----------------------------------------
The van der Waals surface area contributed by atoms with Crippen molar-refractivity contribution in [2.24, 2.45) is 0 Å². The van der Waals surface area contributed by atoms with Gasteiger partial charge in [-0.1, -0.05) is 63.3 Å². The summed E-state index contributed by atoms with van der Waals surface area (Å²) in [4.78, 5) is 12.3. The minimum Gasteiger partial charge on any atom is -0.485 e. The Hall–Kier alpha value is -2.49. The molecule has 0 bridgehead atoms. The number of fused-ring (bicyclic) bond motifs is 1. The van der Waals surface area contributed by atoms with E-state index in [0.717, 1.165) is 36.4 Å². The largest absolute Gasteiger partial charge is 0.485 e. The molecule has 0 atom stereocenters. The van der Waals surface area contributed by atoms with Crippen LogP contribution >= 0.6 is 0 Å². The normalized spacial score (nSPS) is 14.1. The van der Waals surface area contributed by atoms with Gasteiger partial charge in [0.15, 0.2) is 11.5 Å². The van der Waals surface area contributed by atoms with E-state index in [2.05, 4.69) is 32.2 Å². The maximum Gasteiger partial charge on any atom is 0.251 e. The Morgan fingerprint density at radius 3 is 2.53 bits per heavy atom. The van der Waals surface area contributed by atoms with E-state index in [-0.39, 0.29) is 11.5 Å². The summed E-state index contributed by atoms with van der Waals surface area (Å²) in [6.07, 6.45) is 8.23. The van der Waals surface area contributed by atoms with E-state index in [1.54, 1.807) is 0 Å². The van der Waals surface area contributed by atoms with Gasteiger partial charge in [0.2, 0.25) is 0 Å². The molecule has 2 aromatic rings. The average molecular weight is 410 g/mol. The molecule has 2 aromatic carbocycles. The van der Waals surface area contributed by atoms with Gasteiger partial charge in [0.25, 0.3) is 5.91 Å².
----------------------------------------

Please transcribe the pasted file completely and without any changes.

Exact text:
The van der Waals surface area contributed by atoms with Crippen molar-refractivity contribution in [2.24, 2.45) is 0 Å². The van der Waals surface area contributed by atoms with Gasteiger partial charge in [-0.1, -0.05) is 63.3 Å². The summed E-state index contributed by atoms with van der Waals surface area (Å²) in [4.78, 5) is 12.3. The minimum Gasteiger partial charge on any atom is -0.485 e. The Hall–Kier alpha value is -2.49. The molecule has 0 bridgehead atoms. The number of fused-ring (bicyclic) bond motifs is 1. The van der Waals surface area contributed by atoms with E-state index in [0.717, 1.165) is 36.4 Å². The largest absolute Gasteiger partial charge is 0.485 e. The molecule has 0 atom stereocenters. The van der Waals surface area contributed by atoms with Crippen LogP contribution >= 0.6 is 0 Å². The normalized spacial score (nSPS) is 14.1. The van der Waals surface area contributed by atoms with Gasteiger partial charge in [0.15, 0.2) is 11.5 Å². The van der Waals surface area contributed by atoms with E-state index in [2.05, 4.69) is 32.2 Å². The maximum Gasteiger partial charge on any atom is 0.251 e. The Morgan fingerprint density at radius 3 is 2.53 bits per heavy atom. The van der Waals surface area contributed by atoms with E-state index in [-0.39, 0.29) is 11.5 Å². The summed E-state index contributed by atoms with van der Waals surface area (Å²) in [6.07, 6.45) is 8.23. The van der Waals surface area contributed by atoms with E-state index in [1.54, 1.807) is 0 Å². The van der Waals surface area contributed by atoms with Gasteiger partial charge in [0.2, 0.25) is 0 Å². The molecule has 2 aromatic rings. The average molecular weight is 410 g/mol. The molecule has 2 aromatic carbocycles. The van der Waals surface area contributed by atoms with Gasteiger partial charge in [0.25, 0.3) is 5.91 Å².